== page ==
Hawkes accompanied by Bentley factory mechanics Leonard Ford and Herbert. S. “Bertie” Browning (both formers aviators) sailed across the Atlantic Ocean from Liverpool to New York on the White Star Lines HMS Cedric and arrived in Indianapolis on May 19.  Browning who had received his pilot’s wings two weeks after the end of World War was nominated as the Bentley’s riding mechanic.

After the British visitors spent their first day spent looking over the track and facilities, the Indianapolis Star newspaper reported the following day that a search of local railroad yards “had not turned up the Bentley as yet.” The car was located the following day which provided Hawkes ample time to become familiar with the nearly 2-ton car’s handling on the big, flat 2-1/2 brick oval. Hawkes qualified on the first day of time trials, Thursday May 25 as the silver #22 Bentley completed its four-lap ten-mile timed run with an average speed of 81.9 miles per hour (MPH), just a few ticks above the Speedway’s 80 MPH minimum.    

Though Hawkes, Browning and the Bentley started the ‘500’ from 19th position on the inside of the seventh row, it was the slowest car of the 26 cars that qualified for the starting field, over 18 MPH slower than pole-sitter Jimmy Murphy’s Miller-powered Duesenberg hybrid. In 1922, the Speedway was faced with a short starting field, so qualifying was extended beyond the originally scheduled three days. Two cars, Howdy Wilcox and Art Klein qualified on Monday May 28 and three more cars were allowed the opportunity to make timed runs on the eve of the race.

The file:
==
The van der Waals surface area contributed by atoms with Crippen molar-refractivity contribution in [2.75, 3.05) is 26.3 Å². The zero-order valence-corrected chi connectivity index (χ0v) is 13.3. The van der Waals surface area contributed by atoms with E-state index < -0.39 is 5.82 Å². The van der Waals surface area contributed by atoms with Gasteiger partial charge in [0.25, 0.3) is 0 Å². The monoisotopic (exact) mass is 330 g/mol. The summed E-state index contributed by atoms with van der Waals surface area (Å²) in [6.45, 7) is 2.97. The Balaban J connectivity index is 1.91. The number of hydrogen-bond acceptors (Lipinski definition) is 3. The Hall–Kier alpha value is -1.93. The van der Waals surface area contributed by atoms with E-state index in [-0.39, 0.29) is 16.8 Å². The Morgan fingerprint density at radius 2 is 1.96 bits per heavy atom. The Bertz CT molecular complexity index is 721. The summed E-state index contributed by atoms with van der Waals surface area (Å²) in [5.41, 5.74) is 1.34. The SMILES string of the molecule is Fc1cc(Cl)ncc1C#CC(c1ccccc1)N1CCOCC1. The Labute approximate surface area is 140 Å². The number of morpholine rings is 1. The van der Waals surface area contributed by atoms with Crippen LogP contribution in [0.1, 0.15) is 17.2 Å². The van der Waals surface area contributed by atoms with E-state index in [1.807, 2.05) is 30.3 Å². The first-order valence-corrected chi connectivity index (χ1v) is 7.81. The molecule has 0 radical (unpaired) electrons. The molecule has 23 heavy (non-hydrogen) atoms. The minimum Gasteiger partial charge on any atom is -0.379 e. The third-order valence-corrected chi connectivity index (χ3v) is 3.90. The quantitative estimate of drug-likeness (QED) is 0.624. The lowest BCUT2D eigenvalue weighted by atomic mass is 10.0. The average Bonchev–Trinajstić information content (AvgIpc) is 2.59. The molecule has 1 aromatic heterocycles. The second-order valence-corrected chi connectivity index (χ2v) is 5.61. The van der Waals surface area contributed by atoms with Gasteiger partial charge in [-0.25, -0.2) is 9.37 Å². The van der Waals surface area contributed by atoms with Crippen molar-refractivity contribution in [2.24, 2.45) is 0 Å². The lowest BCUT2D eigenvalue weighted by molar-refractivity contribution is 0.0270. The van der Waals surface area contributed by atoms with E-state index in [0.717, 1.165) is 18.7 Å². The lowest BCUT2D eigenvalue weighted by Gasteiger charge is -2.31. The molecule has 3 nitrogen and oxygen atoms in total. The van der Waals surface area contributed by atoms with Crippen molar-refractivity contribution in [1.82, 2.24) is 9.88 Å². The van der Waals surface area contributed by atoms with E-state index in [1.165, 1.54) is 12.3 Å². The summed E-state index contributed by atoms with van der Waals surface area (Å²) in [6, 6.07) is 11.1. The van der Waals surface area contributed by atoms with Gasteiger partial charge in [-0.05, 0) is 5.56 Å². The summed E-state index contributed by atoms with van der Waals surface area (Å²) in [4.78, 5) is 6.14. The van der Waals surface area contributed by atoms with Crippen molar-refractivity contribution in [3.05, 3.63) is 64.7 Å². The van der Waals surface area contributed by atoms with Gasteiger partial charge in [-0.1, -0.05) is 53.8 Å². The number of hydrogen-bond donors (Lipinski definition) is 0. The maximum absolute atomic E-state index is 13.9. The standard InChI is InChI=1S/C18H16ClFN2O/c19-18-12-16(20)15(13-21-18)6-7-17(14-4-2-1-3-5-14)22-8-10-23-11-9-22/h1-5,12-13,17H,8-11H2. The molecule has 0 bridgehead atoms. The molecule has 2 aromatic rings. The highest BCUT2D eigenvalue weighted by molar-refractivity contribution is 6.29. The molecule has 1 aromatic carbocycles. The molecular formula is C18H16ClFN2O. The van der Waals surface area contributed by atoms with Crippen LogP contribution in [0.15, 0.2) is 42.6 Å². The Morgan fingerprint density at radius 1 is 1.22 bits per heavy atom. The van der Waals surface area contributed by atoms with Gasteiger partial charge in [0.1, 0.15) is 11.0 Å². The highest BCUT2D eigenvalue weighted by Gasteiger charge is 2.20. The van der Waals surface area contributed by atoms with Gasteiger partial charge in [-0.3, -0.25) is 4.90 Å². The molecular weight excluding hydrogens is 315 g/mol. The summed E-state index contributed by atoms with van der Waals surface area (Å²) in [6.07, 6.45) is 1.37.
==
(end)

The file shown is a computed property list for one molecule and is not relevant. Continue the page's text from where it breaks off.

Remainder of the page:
None of last three cars qualified. William Gardner’s Benz broke down in warmups, and the rotary valve engine in Frank Davidson’s rotary valve D’Wehr Special blew up during his run.  Tommy Mulligan the designated relief driver of the #18 Frontenac-Ford crashed while warming up before qualifying.  After qualifying closed, Automobile Association of America (AAA) contest board officials huddled and announced that since the #18 car had shown speed in excess of the 80 MPH minimum in practice run it could start the race.

The #18 Frontenac-Ford one of two cars entered by the Chevrolet brothers was powered by a four-cylinder Model T Ford engine fitted with a Frontenac “R” cylinder head which used one intake port and three exhaust ports, a racing carburetor and exhaust manifold.  After repairs, the car’s original driver Jack Curtner from Greenville Ohio tagged the back of the field in 27th place to race “for official standing only” and was not eligible for prize money. The prize money would have been a moot point to the Chevrolet brothers anyway, as their primary interest was the promotion of their speed parts through participation in the biggest race in the world.